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  4. I saw these "printing blocks for sale and thought about purchasing it but I felt it would be messy using the black ink to "tamp" the images. Also, if I didn't use them as a "stamp" it would be sitting on a shelf not functioning for what they were intended to be used for: Printing images in Newspapers or for publicity posters. Mazel Tov! I'm happy that YOU own them now. Congratulations and all my best to you🤗Benjilini🎩🐰😷

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    1. To be clear, I only just got this one. They were all sold individually.

      I won't be inking and using mine. The etching is very fine and I don't think I even know how to do it right. And I don't want to get ink on the wood. But Jim Klodzen, who got the Gayety Theater one (click top related link to see that ad), collects printing blocks in general and knows what he's doing, so he is going to ink his.

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  5. Congrats John on your acquisition. I absolutely love it. Besides the print in the McCord Museum, I knew I had seen that illustration somewhere else. Last year, I added the extremely rare 1920 edition of The Adventurous Life of a Versatile Artist pitchbook to my collection. Thanks for jogging my memory. BTW: Chuck Romano is correct. The artist is definitely H.K. Elcock. You can see a pen-and-ink portrait of Houdini by Elcock with the same signature on the cover of Yar, The Primeval Man.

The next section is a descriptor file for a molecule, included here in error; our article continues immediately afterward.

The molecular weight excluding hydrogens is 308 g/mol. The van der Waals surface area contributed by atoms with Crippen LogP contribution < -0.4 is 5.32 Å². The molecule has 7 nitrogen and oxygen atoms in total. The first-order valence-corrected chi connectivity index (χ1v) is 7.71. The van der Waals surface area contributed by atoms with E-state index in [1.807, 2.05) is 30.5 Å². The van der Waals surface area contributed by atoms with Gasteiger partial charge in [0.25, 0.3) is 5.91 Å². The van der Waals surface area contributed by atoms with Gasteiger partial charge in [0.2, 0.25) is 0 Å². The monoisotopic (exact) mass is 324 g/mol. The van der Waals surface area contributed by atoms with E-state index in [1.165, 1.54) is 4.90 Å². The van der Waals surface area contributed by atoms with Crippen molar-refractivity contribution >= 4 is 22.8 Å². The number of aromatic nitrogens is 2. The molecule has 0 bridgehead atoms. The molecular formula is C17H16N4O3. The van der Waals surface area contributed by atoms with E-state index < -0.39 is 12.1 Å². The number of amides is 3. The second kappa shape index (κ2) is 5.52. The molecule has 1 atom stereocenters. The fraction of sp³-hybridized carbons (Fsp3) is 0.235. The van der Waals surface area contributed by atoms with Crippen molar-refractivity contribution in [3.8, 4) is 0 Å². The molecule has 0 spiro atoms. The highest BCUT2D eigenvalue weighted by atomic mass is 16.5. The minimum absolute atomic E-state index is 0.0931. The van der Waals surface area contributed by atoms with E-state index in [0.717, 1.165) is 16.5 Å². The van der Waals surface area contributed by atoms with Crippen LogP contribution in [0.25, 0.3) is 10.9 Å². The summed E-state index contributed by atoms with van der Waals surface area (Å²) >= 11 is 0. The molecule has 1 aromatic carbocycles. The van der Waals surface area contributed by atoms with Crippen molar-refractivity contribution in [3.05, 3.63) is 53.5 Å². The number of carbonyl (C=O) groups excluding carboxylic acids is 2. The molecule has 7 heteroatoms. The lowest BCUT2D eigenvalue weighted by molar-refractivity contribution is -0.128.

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    1. You have one of the 1920 pitchbooks? That is fantastic. I'm assuming these were printed exclusively for his UK tour that year. And was this the first time he used the "Adventurous Life of a Versatile Artist" title?

      I never noticed Elcock did the Primeval Man cover. That's a great portrait. I can see why Houdini liked him.

      Can we assume Elcock did the illustrations for Magical Rope Ties and Escapes as well? I just checked and no illustrator is credited. Unless I missed it.

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    2. Although he did a lot of artwork for Will Goldston's publications, not sure we can assume Elcock did the illustrations for Magical Rope Ties and Escapes. But the answer to all of your other questions is Yes.

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    3. Nope, we can't assume it. But, man, does it make sense.

      Didn't some original Ropes Ties artwork sell at auction recently? I have some recollection of that.

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  6. Just learned these blocks came out of the famous 1980 278 estate sale.

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    1. That's interesting. The Jersey ad for the auction lists printing plates among a huge array of items so, it makes sense. Dick and Dorothy acquired the framed photos of Houdini's parents from that auction.

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    2. And recall they also have a printers block (the one that mysteriously fell over during their seance). Maybe they got that at the same time? These all appear to have been Houdini's.

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    3. Yep--HH must have kept the blocks in case he needed them for an ad. Good catch on the D & D seance incident!

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  7. All of these are amazing and I think yours is the best of them all-congratulations! You must be over the moon!